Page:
The meninges consist of three layers (dura mater, arachnoid, and pia mater) which protect the CNS by lining the brain and spinal cord through forming the various CSF-filled compartments. As with the discovery of the glymphatic system, the CNS and its meningeal components were long believed to lack a traditional lymphatic vascular system since the only lymphatic vessels were identified around the cranial nerves and dural blood vessels (Iliff et al., 2015). Recent studies have described the extensive meningeal lymphatic vessel network that functions in macromolecular clearance and immune cell trafficking in the brain (Aspelund et al., 2015; Louveau et al., 2015). These vessels were found to have immunohistological and structural characteristics of lymphatic vessels, and to express traditional markers of tissue lymphatic endothelial cells, such as Prox1, CD31, Lyve-1, Podoplanin, VEGFR3, and CCL2 (Aspelund et al., 2015; Louveau et al., 2015). Interestingly, meningeal lymphatic vessels are evolutionarily conserved in fish, rats, non-human primates and humans (Absinta et al., 2017; Bower et al., 2017; Jung et al., 2017). Compared to peripheral lymphatics, meningeal lymphatics are composed of a less complex network of thin-walled initial lymphatic vessels that converge and exit the cranium along the retroglenoid vein, sigmoid sinus, and meningeal portions of the pterygopalatine artery (Aspelund et al., 2015; Louveau et al., 2015). Functional studies have shown that meningeal lymphatic vessels can carry numerous immune cells under physiological conditions, suggesting a role in normal immune surveillance of the brain (Aspelund et al., 2015).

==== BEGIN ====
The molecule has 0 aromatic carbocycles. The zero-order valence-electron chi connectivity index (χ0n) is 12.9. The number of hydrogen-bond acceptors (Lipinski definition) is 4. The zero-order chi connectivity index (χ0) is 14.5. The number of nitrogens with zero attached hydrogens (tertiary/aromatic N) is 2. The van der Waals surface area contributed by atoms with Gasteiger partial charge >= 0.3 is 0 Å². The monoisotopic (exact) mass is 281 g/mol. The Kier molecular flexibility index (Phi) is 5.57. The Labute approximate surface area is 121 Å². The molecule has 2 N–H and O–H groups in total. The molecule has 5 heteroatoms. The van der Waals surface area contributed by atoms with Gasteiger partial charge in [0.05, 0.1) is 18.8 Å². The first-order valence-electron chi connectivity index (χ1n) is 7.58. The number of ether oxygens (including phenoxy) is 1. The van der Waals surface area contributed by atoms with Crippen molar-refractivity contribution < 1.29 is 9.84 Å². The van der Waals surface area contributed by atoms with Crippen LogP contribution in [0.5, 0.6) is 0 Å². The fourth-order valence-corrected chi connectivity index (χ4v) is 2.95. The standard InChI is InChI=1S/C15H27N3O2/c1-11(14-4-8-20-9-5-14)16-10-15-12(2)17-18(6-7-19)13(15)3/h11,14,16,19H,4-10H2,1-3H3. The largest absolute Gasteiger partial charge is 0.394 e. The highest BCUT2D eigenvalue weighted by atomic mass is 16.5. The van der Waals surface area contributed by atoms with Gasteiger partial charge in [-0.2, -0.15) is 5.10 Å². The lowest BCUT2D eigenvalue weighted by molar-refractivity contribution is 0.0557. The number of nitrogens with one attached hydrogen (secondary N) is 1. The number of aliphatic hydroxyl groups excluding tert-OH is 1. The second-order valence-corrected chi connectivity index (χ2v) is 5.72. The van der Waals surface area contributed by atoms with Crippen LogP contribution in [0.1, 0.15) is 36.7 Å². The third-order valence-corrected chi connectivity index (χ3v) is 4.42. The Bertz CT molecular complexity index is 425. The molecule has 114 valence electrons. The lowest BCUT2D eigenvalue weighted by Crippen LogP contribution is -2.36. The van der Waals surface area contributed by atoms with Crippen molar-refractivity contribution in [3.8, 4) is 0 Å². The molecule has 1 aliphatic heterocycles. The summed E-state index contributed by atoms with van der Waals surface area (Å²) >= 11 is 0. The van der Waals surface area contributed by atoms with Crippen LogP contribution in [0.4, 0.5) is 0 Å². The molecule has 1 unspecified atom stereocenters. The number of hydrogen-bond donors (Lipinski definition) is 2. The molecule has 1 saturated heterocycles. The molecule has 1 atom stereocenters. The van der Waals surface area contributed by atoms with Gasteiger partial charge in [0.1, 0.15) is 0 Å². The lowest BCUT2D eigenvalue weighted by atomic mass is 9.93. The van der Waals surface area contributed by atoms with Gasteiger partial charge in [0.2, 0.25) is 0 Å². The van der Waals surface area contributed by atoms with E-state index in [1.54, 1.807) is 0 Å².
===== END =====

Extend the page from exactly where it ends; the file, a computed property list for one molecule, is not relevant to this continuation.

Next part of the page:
Aging is a major risk factor for many neurodegenerative diseases, including Alzheimer's disease (AD) which has a detrimental effect on brain CSF/ISF paravascular recirculation that is thought to be caused by the deterioration of meningeal lymphatic vessels that occurs with aging (Da Mesquita et al., 2018a). Studies have shown that meningeal lymphatic dysfunction in young-adult mice results in impaired brain perfusion by CSF and deficits in learning and memory (Da Mesquita et al., 2018b). Aged mice demonstrated significant disruption of meningeal lymphatic function leading to cognitive decline. Interestingly, augmentation of meningeal lymphatic drainage in aged mice facilitated the clearance of CSF/ISF macromolecules from the brain, resulting in improved cognitive function (Da Mesquita et al., 2018b; Stower, 2018). These data demonstrate that impairment of meningeal lymphatics decreases brain perfusion and leads to diminished cognitive ability accompanied by increased amyloid-beta (Aβ) accumulation. These data suggest that disruption in meningeal lymphatics is at least one of the mechanisms that contribute to the buildup of aberrant proteins observed in AD and other neurocognitive disorders (Da Mesquita et al., 2018b; Stower, 2018).